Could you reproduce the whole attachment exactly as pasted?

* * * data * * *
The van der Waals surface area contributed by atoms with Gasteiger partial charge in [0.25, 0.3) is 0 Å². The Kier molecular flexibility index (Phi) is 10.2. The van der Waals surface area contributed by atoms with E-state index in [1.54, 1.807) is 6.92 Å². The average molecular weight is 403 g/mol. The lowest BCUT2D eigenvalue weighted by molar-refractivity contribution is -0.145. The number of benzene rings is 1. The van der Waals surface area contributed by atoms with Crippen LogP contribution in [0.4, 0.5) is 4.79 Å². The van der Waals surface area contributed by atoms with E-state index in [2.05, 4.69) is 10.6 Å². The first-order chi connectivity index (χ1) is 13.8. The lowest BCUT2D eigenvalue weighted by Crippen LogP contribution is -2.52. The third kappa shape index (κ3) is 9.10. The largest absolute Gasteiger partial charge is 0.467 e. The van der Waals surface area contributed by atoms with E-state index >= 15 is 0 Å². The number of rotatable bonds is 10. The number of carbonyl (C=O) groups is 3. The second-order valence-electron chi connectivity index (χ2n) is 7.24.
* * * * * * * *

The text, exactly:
The van der Waals surface area contributed by atoms with Gasteiger partial charge in [0.25, 0.3) is 0 Å². The Kier molecular flexibility index (Phi) is 10.2. The van der Waals surface area contributed by atoms with E-state index in [1.54, 1.807) is 6.92 Å². The average molecular weight is 403 g/mol. The lowest BCUT2D eigenvalue weighted by molar-refractivity contribution is -0.145. The number of benzene rings is 1. The van der Waals surface area contributed by atoms with Crippen LogP contribution in [0.4, 0.5) is 4.79 Å². The van der Waals surface area contributed by atoms with E-state index in [2.05, 4.69) is 10.6 Å². The first-order chi connectivity index (χ1) is 13.8. The lowest BCUT2D eigenvalue weighted by Crippen LogP contribution is -2.52. The third kappa shape index (κ3) is 9.10. The largest absolute Gasteiger partial charge is 0.467 e. The van der Waals surface area contributed by atoms with E-state index >= 15 is 0 Å². The number of rotatable bonds is 10. The number of carbonyl (C=O) groups is 3. The second-order valence-electron chi connectivity index (χ2n) is 7.24.